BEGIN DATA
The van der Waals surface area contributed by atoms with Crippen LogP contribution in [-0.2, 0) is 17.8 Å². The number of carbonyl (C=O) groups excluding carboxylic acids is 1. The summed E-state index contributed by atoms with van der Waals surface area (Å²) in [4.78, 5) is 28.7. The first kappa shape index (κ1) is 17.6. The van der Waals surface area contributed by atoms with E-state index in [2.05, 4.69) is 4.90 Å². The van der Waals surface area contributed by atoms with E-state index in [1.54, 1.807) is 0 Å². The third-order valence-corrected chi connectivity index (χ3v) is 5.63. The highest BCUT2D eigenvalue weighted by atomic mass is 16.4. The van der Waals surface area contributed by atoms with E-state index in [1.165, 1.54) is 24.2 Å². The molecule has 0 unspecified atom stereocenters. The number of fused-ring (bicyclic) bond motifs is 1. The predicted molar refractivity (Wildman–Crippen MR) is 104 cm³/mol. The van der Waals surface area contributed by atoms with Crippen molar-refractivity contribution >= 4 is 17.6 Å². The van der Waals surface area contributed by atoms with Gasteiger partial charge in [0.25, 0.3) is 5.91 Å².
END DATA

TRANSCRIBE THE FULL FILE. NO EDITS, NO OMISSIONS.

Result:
The van der Waals surface area contributed by atoms with Crippen LogP contribution in [-0.2, 0) is 17.8 Å². The number of carbonyl (C=O) groups excluding carboxylic acids is 1. The summed E-state index contributed by atoms with van der Waals surface area (Å²) in [4.78, 5) is 28.7. The first kappa shape index (κ1) is 17.6. The van der Waals surface area contributed by atoms with E-state index in [2.05, 4.69) is 4.90 Å². The van der Waals surface area contributed by atoms with E-state index in [1.54, 1.807) is 0 Å². The third-order valence-corrected chi connectivity index (χ3v) is 5.63. The highest BCUT2D eigenvalue weighted by atomic mass is 16.4. The van der Waals surface area contributed by atoms with E-state index in [1.165, 1.54) is 24.2 Å². The molecule has 0 unspecified atom stereocenters. The number of fused-ring (bicyclic) bond motifs is 1. The predicted molar refractivity (Wildman–Crippen MR) is 104 cm³/mol. The van der Waals surface area contributed by atoms with Crippen molar-refractivity contribution >= 4 is 17.6 Å². The van der Waals surface area contributed by atoms with Gasteiger partial charge in [0.25, 0.3) is 5.91 Å².